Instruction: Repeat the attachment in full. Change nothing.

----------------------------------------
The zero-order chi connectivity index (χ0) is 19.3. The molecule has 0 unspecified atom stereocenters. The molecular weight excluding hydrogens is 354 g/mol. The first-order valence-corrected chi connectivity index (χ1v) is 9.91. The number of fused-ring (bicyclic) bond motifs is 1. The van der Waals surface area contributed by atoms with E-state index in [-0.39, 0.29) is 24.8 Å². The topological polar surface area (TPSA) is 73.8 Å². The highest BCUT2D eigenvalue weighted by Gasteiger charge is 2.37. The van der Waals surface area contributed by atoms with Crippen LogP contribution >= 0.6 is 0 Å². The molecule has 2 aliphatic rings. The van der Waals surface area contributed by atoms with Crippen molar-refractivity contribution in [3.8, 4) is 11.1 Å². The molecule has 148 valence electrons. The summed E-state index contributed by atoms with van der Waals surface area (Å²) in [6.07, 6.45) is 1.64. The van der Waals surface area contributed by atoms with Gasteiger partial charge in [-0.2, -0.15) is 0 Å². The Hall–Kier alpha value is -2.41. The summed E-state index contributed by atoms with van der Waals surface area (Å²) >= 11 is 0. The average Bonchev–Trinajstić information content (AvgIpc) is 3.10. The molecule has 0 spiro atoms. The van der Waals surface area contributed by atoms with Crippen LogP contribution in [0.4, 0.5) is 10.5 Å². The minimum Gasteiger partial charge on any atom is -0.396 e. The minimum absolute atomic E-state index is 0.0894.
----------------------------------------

The zero-order chi connectivity index (χ0) is 19.3. The molecule has 0 unspecified atom stereocenters. The molecular weight excluding hydrogens is 354 g/mol. The first-order valence-corrected chi connectivity index (χ1v) is 9.91. The number of fused-ring (bicyclic) bond motifs is 1. The van der Waals surface area contributed by atoms with E-state index in [-0.39, 0.29) is 24.8 Å². The topological polar surface area (TPSA) is 73.8 Å². The highest BCUT2D eigenvalue weighted by Gasteiger charge is 2.37. The van der Waals surface area contributed by atoms with Crippen LogP contribution >= 0.6 is 0 Å². The molecule has 2 aliphatic rings. The van der Waals surface area contributed by atoms with Crippen molar-refractivity contribution in [3.8, 4) is 11.1 Å². The molecule has 148 valence electrons. The summed E-state index contributed by atoms with van der Waals surface area (Å²) in [6.07, 6.45) is 1.64. The van der Waals surface area contributed by atoms with Gasteiger partial charge in [-0.2, -0.15) is 0 Å². The Hall–Kier alpha value is -2.41. The summed E-state index contributed by atoms with van der Waals surface area (Å²) >= 11 is 0. The average Bonchev–Trinajstić information content (AvgIpc) is 3.10. The molecule has 0 spiro atoms. The van der Waals surface area contributed by atoms with Crippen LogP contribution in [0.4, 0.5) is 10.5 Å². The minimum Gasteiger partial charge on any atom is -0.396 e. The minimum absolute atomic E-state index is 0.0894.